The European Green Deal has an ambitious double target to “reconcile the economy with the planet” and to become Europe’s “new growth strategy”.
During this event, Thomas Philippon presented his thesis on market concentration and explained the reasons behind the rising corporate market power in the US.
Concern is growing in the European Union that a rapprochement between Russia and China could have negative implications for the EU.
This Bruegel public event is organised in the framework of MICROPROD, a research project that aims to improve our understanding of productivity, its drivers and the way we measure it. Panellists and participants will take stock of the current challenges in productivity measurement, discuss the preliminary findings of the project and reflect on future research and policy priorities.
The recipe for a successful European Green Deal is as simple as it is breath-taking: to intelligently promote deep decarbonisation by accompanying the economic and industrial transformation this necessarily implies, and by ensuring the social inclusiveness of the overall process.
Ursula von der Leyen has proposed a European Green Deal that would make Europe climate neutral by 2050. With this Policy Contribution, the authors provide a first analysis on how to make this initiative work.
From carbon leakage to “green protectionism”, the European Green Deal envisioned by the incoming Commission has many critics. But some adjustments to the deal could make domestic manufacturers more carbon efficient while simultaneously encouraging foreign producers to become more environmentally friendly.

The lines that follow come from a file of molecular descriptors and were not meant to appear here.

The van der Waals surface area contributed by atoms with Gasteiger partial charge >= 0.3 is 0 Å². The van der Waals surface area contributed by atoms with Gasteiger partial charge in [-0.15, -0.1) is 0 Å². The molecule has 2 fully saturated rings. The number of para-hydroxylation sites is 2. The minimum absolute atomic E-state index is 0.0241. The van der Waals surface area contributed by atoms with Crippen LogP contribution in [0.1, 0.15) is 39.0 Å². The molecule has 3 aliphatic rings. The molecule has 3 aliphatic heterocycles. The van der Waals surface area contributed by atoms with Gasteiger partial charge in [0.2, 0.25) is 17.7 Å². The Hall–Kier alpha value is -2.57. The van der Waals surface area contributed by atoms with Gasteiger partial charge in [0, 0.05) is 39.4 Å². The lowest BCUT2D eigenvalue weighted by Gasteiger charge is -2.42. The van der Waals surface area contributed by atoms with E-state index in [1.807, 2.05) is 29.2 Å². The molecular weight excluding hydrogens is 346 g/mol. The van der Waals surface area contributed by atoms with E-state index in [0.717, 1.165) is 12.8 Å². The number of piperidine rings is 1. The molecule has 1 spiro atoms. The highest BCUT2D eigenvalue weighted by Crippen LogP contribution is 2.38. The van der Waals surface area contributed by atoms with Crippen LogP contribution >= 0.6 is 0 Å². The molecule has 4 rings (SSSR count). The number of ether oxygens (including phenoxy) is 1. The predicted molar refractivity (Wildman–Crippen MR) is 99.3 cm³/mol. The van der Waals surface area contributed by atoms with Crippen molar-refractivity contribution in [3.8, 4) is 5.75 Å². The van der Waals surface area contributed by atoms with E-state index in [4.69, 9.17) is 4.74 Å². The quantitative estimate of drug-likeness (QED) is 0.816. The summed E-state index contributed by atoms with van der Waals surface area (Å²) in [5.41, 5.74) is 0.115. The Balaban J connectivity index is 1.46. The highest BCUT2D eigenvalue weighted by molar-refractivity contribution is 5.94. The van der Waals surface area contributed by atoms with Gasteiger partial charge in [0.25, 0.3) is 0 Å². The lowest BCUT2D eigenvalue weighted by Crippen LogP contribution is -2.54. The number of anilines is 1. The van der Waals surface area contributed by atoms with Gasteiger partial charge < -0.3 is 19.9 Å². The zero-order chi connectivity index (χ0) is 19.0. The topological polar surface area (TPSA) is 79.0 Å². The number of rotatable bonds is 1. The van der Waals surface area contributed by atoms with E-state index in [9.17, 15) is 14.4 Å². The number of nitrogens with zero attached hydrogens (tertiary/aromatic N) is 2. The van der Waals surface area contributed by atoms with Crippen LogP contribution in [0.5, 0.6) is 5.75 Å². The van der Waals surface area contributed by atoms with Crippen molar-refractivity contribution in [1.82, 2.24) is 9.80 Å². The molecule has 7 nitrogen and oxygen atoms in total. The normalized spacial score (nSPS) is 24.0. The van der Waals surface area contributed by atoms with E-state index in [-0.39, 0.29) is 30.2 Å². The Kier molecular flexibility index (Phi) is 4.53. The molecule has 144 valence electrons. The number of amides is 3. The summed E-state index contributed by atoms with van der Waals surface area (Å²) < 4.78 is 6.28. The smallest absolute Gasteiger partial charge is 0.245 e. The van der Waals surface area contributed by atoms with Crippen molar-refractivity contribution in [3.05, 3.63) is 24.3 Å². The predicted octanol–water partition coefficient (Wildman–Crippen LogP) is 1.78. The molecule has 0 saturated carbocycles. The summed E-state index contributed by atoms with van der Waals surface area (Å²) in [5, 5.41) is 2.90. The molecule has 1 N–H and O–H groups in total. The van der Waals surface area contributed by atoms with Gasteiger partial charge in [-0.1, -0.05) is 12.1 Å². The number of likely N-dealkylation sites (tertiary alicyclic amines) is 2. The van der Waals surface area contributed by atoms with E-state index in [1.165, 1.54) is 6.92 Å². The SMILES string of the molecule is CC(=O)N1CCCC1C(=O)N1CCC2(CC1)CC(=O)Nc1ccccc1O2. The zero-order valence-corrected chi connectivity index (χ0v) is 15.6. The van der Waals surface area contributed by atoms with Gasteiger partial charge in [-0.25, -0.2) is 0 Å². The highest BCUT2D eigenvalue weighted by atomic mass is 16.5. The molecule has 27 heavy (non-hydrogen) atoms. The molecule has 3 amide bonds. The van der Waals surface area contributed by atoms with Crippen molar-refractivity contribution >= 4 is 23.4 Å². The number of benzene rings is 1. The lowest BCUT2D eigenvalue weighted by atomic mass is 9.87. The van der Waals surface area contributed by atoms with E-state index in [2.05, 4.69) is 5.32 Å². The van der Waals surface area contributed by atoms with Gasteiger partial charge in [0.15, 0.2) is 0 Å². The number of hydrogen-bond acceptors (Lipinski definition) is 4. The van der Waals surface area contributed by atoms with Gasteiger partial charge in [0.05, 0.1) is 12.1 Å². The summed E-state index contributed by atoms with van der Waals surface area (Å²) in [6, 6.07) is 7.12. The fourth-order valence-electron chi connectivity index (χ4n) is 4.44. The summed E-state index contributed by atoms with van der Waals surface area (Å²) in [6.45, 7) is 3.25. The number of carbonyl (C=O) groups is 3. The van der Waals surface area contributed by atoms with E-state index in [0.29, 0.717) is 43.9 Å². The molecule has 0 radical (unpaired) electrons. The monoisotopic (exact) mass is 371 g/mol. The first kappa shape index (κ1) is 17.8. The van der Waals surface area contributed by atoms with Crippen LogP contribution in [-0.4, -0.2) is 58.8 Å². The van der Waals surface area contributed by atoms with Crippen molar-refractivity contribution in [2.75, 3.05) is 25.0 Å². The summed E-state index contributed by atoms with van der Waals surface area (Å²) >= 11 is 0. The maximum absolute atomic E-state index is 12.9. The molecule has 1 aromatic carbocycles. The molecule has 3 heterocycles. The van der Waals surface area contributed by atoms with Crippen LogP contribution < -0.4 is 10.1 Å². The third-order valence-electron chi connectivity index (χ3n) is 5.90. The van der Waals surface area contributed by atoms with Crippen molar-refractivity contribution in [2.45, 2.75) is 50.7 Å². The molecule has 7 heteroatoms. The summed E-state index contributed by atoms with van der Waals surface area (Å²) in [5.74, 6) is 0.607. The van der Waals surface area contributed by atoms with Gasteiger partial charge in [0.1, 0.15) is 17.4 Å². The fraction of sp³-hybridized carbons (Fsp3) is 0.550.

The Dialogue focuses on technology, finance, industrial transformations and the political economy, which are identified by COP21 RIPPLES as key leverage points for triggering transformation.
Green New Deals’ are not going to turn countries into ‘hermit nations’,but they are not going to turn countries into economic paradises either. They simply are tools to achieve something more basic: ensure that climate change does not compromise our life in this planet. And this already looks like a good reason for them to be well worth our time.
For the first time ever, a large economy will cut a path to climate neutrality by 2050 – a milestone that scientists consider to be the only sensible way to protect the world from the more dramatic impacts of climate change.
In this Director's Cut of 'The Sound of Economics', Guntram Wolff and Simone Tagliapietra discuss the division of tasks for the new EU commissioners, following Ursua Von der Leyen's announcement of roles on 10th September. They specifically zoom in on the role of the Green Deal, one of the flagship projects of this commission.
Endowed with half of the world's known oil and gas reserves, the Middle East and North Africa (MENA) region is cornerstone of the global energy architecture. This article argues that – together with the pressing need to create jobs opportunities for a large and youthful population – the possibility of the world moving more aggressively towards a low-carbon future should represent a key argument for the implementation of economic reform programmes.